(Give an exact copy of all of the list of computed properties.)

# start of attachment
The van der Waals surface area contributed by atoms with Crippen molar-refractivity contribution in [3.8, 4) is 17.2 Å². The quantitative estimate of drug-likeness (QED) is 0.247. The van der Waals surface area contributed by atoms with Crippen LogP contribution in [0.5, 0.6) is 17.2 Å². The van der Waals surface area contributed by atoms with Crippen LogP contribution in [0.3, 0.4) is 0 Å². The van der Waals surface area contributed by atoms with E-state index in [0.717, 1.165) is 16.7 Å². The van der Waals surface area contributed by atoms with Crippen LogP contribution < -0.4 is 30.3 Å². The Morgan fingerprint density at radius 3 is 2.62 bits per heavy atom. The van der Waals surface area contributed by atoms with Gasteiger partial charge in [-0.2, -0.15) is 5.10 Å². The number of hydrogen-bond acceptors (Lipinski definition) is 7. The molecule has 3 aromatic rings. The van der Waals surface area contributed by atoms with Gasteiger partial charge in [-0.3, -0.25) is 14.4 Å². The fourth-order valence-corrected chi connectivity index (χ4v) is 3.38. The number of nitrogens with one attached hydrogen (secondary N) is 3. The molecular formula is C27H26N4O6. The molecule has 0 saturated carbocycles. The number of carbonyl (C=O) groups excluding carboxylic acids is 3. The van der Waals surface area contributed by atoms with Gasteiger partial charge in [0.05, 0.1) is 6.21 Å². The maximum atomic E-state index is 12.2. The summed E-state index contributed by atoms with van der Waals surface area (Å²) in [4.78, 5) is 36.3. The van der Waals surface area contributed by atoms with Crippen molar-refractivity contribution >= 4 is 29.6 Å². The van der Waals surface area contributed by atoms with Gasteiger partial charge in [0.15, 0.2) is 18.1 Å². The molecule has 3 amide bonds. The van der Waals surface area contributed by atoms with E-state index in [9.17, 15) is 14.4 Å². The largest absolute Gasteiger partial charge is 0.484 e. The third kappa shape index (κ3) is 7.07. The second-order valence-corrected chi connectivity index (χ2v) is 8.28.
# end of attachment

The van der Waals surface area contributed by atoms with Crippen molar-refractivity contribution in [3.8, 4) is 17.2 Å². The quantitative estimate of drug-likeness (QED) is 0.247. The van der Waals surface area contributed by atoms with Crippen LogP contribution in [0.5, 0.6) is 17.2 Å². The van der Waals surface area contributed by atoms with Crippen LogP contribution in [0.3, 0.4) is 0 Å². The van der Waals surface area contributed by atoms with E-state index in [0.717, 1.165) is 16.7 Å². The van der Waals surface area contributed by atoms with Crippen LogP contribution < -0.4 is 30.3 Å². The Morgan fingerprint density at radius 3 is 2.62 bits per heavy atom. The van der Waals surface area contributed by atoms with Gasteiger partial charge in [-0.2, -0.15) is 5.10 Å². The number of hydrogen-bond acceptors (Lipinski definition) is 7. The molecule has 3 aromatic rings. The van der Waals surface area contributed by atoms with Gasteiger partial charge in [-0.3, -0.25) is 14.4 Å². The fourth-order valence-corrected chi connectivity index (χ4v) is 3.38. The number of nitrogens with one attached hydrogen (secondary N) is 3. The molecular formula is C27H26N4O6. The molecule has 0 saturated carbocycles. The number of carbonyl (C=O) groups excluding carboxylic acids is 3. The van der Waals surface area contributed by atoms with Gasteiger partial charge in [0.05, 0.1) is 6.21 Å². The maximum atomic E-state index is 12.2. The summed E-state index contributed by atoms with van der Waals surface area (Å²) in [4.78, 5) is 36.3. The van der Waals surface area contributed by atoms with Crippen molar-refractivity contribution >= 4 is 29.6 Å². The van der Waals surface area contributed by atoms with Gasteiger partial charge in [0.15, 0.2) is 18.1 Å². The molecule has 3 amide bonds. The van der Waals surface area contributed by atoms with E-state index in [9.17, 15) is 14.4 Å². The largest absolute Gasteiger partial charge is 0.484 e. The third kappa shape index (κ3) is 7.07. The second-order valence-corrected chi connectivity index (χ2v) is 8.28.